April 5, 2024

As of January 1, 2024, small businesses that fall under the definition of a reporting company are required to file a Beneficial Ownership Information Report (BOIR) with the U.S. Department of Treasury’s Financial Crimes Enforcement Network (FinCEN).

The BOIR aims to shed light on criminal activities that threaten national security, fair business competition, and our financial system. The reporting system is designed to be simple and minimize burdens on small business owners.

Key Points

The BOIR provides information about the ultimate owners or controllers of companies. It helps track beneficial ownership, which includes details about the entity, its beneficial owners, and, in certain cases, its company applicants.

Companies are required to report this information to the (FinCEN). The reporting process began on January 1, 2024. FinCEN provides guidance on deadlines, exemptions, and how to file

You can file the BOIR using three methods:

  • PDF: Fill out the report manually and submit it.
  • Online: Use the FinCEN’s BOIR E-Filing System to create and submit your report.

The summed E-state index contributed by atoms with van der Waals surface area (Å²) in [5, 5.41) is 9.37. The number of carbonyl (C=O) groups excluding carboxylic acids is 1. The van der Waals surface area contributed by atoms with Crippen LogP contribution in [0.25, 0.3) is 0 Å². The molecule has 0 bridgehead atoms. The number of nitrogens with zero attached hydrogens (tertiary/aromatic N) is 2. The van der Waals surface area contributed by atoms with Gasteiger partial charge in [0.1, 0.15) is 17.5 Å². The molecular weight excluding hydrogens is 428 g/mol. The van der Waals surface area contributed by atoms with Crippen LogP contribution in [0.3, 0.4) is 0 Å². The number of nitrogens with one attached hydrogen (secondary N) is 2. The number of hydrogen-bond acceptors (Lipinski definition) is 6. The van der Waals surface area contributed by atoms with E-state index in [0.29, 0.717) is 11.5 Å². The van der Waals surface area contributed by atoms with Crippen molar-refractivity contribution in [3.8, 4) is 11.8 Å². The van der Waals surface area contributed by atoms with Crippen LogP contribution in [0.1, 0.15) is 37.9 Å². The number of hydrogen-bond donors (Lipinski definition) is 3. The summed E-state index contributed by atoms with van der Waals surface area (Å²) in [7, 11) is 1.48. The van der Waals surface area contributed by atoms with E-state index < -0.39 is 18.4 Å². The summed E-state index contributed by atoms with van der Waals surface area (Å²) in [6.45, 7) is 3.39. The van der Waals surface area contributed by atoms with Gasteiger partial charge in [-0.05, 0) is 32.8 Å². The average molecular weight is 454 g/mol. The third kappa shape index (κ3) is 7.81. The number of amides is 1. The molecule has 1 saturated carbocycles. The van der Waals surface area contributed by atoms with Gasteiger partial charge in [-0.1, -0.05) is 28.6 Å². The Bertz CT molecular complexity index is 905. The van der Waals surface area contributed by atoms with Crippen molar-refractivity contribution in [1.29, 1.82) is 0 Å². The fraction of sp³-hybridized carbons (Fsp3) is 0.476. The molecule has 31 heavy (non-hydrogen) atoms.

• API: For more advanced users, there’s an API option for filing.

To keep up with updates and alerts related to the Corporate Transparency Act, subscribe to FinCEN updates.

Why Comply?

The BOIR is an essential tool for promoting transparency and accountability in business ownership. Failure to comply can result in penalties, including:

Civil Penalties: Companies that do not submit the required BOIR or provide false information may face civil penalties. These penalties can be substantial and may vary based on the severity of the violation.

Criminal Penalties: In cases of willful non-compliance or deliberate misrepresentation, criminal penalties may apply. These can include fines and even imprisonment.

Business Disruption: Non-compliance can disrupt business operations. Financial institutions may refuse services to companies that fail to provide accurate beneficial ownership information.

Reputational Damage: Public knowledge of non-compliance can harm a company’s reputation. It may affect investor confidence, business relationships, and overall trust.

Legal Action: Authorities can take legal action against non-compliant entities. This may involve investigations, court proceedings, and legal expenses.

It’s important file the BOIR correctly and on time to avoid penalties and fines. Schedule a call to learn more about how we can help support your small business’ compliance needs.

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